The evidence continues to pour in. Eating meals with family is good for kids health. In 2010 a study of nearly 9,000 4 year-old children published in the journal Pediatrics concluded (in part) that young children who regularly at the evening meal as a family had a significantly lower prevalence of obesity. Other studies published in the journal Obesity have supported the idea that teenagers who eat with their family are less likely to be obese at baseline. Now a new study in the January issue of Child Development looks not only at the act of sitting with family but the effect of having quality interactions and conversations together. Children who had positive communication during mealtimes had less severe asthma symptoms and an improved quality of life. More work has shown frequent family meals were significantly associated with a lower likelihood of adolescent alcohol and tobacco use. Most recently in the Journal of Health Psychology May 2010 issue teens’ experience at the mealtimes was found to be connected with this decreased rate of substance use.
Looking at all of this evidence makes it very clear. We need to eat dinner with our kids for the sake of their health. We need to cultivate ways to make our dinnertime conversations meaningful, interesting, thought-provoking. Sure, some of the research shows a benefit to simply sitting around the table together but, you might as well have fun while you sit there. Look around this blog for ideas to take to your table. Help me generate more. Stick with me to find your own family voice.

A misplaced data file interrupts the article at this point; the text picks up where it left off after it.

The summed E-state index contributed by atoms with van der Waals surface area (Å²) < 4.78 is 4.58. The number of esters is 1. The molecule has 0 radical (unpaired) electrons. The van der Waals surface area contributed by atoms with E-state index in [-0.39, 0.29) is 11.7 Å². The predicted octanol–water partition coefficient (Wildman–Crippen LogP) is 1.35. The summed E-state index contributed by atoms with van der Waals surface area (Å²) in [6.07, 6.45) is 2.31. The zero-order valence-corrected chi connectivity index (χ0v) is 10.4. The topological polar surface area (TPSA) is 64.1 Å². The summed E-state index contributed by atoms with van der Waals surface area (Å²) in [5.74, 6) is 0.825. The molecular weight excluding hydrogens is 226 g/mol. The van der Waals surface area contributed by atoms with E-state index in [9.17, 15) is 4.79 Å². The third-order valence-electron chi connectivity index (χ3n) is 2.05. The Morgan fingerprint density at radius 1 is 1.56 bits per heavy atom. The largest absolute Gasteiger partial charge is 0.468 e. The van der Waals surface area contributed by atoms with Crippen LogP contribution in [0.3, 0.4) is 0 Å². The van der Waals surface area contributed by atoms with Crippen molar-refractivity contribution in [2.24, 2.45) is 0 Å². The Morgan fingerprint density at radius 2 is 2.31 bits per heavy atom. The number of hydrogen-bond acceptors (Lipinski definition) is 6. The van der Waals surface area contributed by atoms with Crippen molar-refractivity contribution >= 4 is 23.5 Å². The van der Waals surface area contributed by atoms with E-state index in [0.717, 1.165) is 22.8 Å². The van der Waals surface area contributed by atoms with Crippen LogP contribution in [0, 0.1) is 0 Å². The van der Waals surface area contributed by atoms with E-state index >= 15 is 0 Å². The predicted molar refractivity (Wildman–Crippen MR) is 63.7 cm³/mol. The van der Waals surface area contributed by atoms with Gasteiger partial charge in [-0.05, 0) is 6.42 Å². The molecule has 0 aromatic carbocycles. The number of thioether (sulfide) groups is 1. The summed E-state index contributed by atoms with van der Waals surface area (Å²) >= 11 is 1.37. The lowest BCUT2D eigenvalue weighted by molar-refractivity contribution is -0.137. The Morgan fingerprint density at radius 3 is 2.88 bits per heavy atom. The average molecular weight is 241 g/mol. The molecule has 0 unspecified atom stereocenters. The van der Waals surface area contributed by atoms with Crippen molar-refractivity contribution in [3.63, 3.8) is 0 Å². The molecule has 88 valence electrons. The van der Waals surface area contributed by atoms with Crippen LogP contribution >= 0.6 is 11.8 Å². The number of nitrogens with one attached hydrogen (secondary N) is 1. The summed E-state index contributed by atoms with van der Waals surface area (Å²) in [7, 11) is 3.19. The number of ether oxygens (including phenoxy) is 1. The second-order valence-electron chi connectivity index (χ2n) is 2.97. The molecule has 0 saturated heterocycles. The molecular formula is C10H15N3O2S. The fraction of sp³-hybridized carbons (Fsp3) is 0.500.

As a final note or perhaps, a first step: hold back the worry about what and how much your child eats! As a parent your job is to offer healthy food choices (The Thiebaud cakes here are just for fun) , their job is choose which foods and how much to eat. Think of their nutrition as averaged over a month; if the choices are healthy then eventually their diet will become well-rounded. Given this – let’s focus on the experience of developing lively mealtime conversations.